View Full Version : What makes a location "good"?

02-24-2011, 04:49 PM
I've been watching Lighting for Film and TV over the past few months and I've learned alot about what gives that cinematic look. For a long time I really did think it was all just in the lighting, but now I've learned that its the total package and I think I've made some of those "newbie" film maker mistakes in regards to location and set design and I want to make my stuff look like the stuff they show in those DVD's by choosing the right locations and having the right set dressing. But, how does one dictate what is "right"? Are there certain colors that compliment each other for film making? There have been locations that I thought in person looked great, only to shoot there and be less than impressed with how it looked.

How do you decide what a good location is? How do you know it will look good on camera? Do the actors clothes come into play? Do they need to match the surroundings? I really want this part of it to stand out, because I can light all day long, but if what I'm lighting isn't the right hting to light.. its all in vein.

02-24-2011, 06:37 PM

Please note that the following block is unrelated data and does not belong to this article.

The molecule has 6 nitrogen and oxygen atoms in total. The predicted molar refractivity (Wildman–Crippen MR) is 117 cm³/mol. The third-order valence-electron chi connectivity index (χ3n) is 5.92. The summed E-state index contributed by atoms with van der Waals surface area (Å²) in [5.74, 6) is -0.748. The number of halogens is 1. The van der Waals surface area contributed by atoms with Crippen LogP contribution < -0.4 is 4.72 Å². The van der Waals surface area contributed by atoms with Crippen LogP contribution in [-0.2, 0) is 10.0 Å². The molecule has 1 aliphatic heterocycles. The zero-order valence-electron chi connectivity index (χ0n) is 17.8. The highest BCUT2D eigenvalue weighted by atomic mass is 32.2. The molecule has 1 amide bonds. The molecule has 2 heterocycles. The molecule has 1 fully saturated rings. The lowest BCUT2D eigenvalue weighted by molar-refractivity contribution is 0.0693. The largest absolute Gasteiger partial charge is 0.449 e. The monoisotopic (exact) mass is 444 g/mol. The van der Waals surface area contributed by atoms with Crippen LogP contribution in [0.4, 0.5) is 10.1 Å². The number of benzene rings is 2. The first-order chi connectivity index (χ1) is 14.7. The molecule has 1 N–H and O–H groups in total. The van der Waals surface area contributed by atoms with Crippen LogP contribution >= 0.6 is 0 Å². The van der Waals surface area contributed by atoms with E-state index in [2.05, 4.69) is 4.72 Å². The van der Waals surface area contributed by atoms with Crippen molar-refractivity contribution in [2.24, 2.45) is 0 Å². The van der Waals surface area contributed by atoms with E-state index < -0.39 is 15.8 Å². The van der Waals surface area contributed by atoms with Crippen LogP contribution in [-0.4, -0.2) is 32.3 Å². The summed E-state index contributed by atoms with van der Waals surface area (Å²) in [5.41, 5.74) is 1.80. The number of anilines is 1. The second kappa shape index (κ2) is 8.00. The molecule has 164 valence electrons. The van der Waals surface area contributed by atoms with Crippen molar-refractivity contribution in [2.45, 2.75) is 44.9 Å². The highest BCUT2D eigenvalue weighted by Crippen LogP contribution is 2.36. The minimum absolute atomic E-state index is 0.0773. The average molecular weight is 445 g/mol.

Yes, there are certain colors that compliment each other for filming. Mostly you want to think about the overall tone or mood, busyness, things like that. Wardrobe can be very location dependent, but the details depend on what you need the final shot to look like. Good locations isn't something that can be easily taught, you just have to learn to see them. Set dressing is even more important in my mind, and it's just a matter of paying attention to details. Look at reality. Look at all the stuff people have to personalize an office, bedroom or whatever else. Look at how that's handled in films. Every picture on the wall, every practical light, every book on the shelf has some thought put into its being there. I realize I'm not explaining this perfectly well, it's really about experience, either doing or seeing. The most important thing is that you have to think in details.